The Money Changers’ Tables – Palm Sunday
Today we will look at Jesus throwing over the money changers’ tables. It is certainly part of the Palm Sunday story, but the Catholic Church has left it out of its Lectionary for this year.. Why?
The list of Readings for this Sunday bears testimony for our neglect of worship. In the old days, when there was no TV or computers, Church was the only entertainment people had. But today it is hard to get people to go to Church and therefore the Catholic Church has given us tremendous readings for this Sunday, Palm Sunday which include what we really should hear on Good Friday. But everybody is either out camping or visiting relatives so who would go to Church on this most important of all Fridays. Therefore the Lectionary for Good Friday contains the Crucifixion according to the Gospel of John (John 18: 1 to 19: 42), while the account according to Luke is in today’s Reading, just to make sure. It’s the best part of two chapters, but there is an alternative to priests which is considerably shorter.
But let us look at another part of today’s readings, the real Palm Sunday account of Jesus’ entry into Jerusalem according to Luke and then focus on the money changers’ tables:
 And when he had thus spoken, he went before, ascending up to Jerusalem.  And it came to pass, when he was come nigh to Bethphage and Bethany, at the mount called [the mount] of Olives, he sent two of his disciples,  Saying, Go ye into the village over against you; in the which at your entering ye shall find a colt tied, whereon yet never man sat: loose him, and bring [him hither].  And if any man ask you, Why do ye loose [him]? thus shall ye say unto him, Because the Lord hath need of him.  And they that were sent went their way, and found even as he had said unto them.  And as they were loosing the colt, the owners thereof said unto them, Why loose ye the colt?  And they said, The Lord hath need of him.  And they brought him to Jesus: and they cast their garments upon the colt, and they set Jesus thereon.  And as he went, they spread their clothes in the way.  And when he was come nigh, even now at the descent of the mount of Olives, the whole multitude of the disciples began to rejoice and praise God with a loud voice for all the mighty works that they had seen;  Saying, Blessed [be] the King that cometh in the name of the Lord: peace in heaven, and glory in the highest.  And some of the Pharisees from among the multitude said unto him, Master, rebuke thy disciples.  And he answered and said unto them, I tell you that, if these should hold their peace, the stones would immediately cry out.
So did you notice that in verse 36, they spread their clothes on the way for Jesus. So what would they have had on. They just weren’t as fussy about clothing as we are today. That was only important for people of nobility, as a matter of status, and for an ordained woman so that she might become a bethula in preparation to bear the heir for an important man with a big inheritance.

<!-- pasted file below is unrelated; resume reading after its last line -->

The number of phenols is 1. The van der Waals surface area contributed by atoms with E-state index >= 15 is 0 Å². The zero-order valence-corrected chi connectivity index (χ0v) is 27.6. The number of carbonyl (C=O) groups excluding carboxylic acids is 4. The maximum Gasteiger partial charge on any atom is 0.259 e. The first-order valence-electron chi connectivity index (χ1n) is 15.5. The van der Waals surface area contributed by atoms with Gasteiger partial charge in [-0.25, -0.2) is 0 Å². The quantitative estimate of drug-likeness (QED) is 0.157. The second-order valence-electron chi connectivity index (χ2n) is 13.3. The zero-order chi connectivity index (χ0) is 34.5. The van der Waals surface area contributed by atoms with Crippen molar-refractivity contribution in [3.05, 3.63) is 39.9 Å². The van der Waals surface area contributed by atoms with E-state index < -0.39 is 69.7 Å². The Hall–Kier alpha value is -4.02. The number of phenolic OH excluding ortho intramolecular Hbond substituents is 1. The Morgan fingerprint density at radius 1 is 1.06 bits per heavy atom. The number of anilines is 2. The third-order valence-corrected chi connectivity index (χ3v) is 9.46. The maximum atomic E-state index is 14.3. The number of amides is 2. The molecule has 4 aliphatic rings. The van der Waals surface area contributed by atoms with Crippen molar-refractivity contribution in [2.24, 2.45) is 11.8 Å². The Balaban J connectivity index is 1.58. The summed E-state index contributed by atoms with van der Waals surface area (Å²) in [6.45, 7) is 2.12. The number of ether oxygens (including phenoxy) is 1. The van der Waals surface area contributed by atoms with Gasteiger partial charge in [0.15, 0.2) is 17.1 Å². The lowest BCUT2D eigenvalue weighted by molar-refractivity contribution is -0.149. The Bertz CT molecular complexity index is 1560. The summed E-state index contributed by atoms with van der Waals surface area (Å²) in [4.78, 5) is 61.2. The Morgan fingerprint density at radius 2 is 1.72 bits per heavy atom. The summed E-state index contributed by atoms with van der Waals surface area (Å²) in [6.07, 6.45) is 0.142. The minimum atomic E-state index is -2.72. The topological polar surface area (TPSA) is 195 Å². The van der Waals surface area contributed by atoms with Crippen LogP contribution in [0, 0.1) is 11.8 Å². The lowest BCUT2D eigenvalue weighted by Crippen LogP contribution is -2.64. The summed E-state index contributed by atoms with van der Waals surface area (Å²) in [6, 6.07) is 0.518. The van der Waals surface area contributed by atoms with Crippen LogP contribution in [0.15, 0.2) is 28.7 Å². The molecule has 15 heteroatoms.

Now let us go on in Luke 19. Verses 45 and 46, ‘And he went into the temple, and began to cast out them that sold therein, and them that bought; Saying unto them, It is written, My house is the house of prayer: but ye have made it a den of thieves.’
According to John 2: 15 Jesus actually had made himself a whip to drive them out . Why did the Catholic Church forget to put this famous story into the Lectionary. Is the story of the money changers’ tables too critical of modern society or even of the Church itself? Does it mean this?
The Church always struggled with commercialism since its rise. Before then priests used to live of donations of food, but when many of the faithful rather brought money and charged the priest for his food and since trades people wanted to get paid for the work they did for the Church, the Church also began to charge for its services. Some priests began to charge for ringing the Church bells but the worst outgrowth probably were the charges for absolution by the Monk Johann Tetzel which contributed a great part towards the finances of the construction of the Peters Dome in Rome.
This was one of the causes which gave rise to the Reformation which unfortunately was not a Reformation but another schism. However, we do live in commercial times and the Church needs to interact with the commercial world, even though monks should live simple lives.
But let’s consider what Jesus really did when he threw over the money changers’ tables. We might think of someone who would try to make money by conducting some business on Sunday morning at Church. Everybody today would be outraged at that, but not the people at Jesus’ time.
In those days, most temples also served as banks. There were no safes made from steel with secret combination locks or even finger print recognition or arrow proof glass windows. No, in those days, the money changers’ tables had money lying out in the open in the temple and for safety they had a curtain, no iron bars, just a curtain! This curtain was not in front of the money changers’ tables but behind them. And behind that curtain there was God! Even if a money changer had to follow the call of nature, who would dare to steal even the smallest coin in the face of God?! The presence of these business people was not a sign of contempt against religion, but rather a sign of their faith in God. Christian faith is different from any other faith!
What Jesus did to the money changers is, as if someone today would go into a bank and try to throw over the tellers’ counters. How quickly would security be onto someone who did that?
How quickly were they onto Jesus? Luke 19:45 says that he ‘began to cast out them that bought therein and them that bought!’ He began, it doesn’t say, he actually brought this to an end.
And the peace of God, which passeth all understanding, shall keep your hearts and minds through Christ Jesus.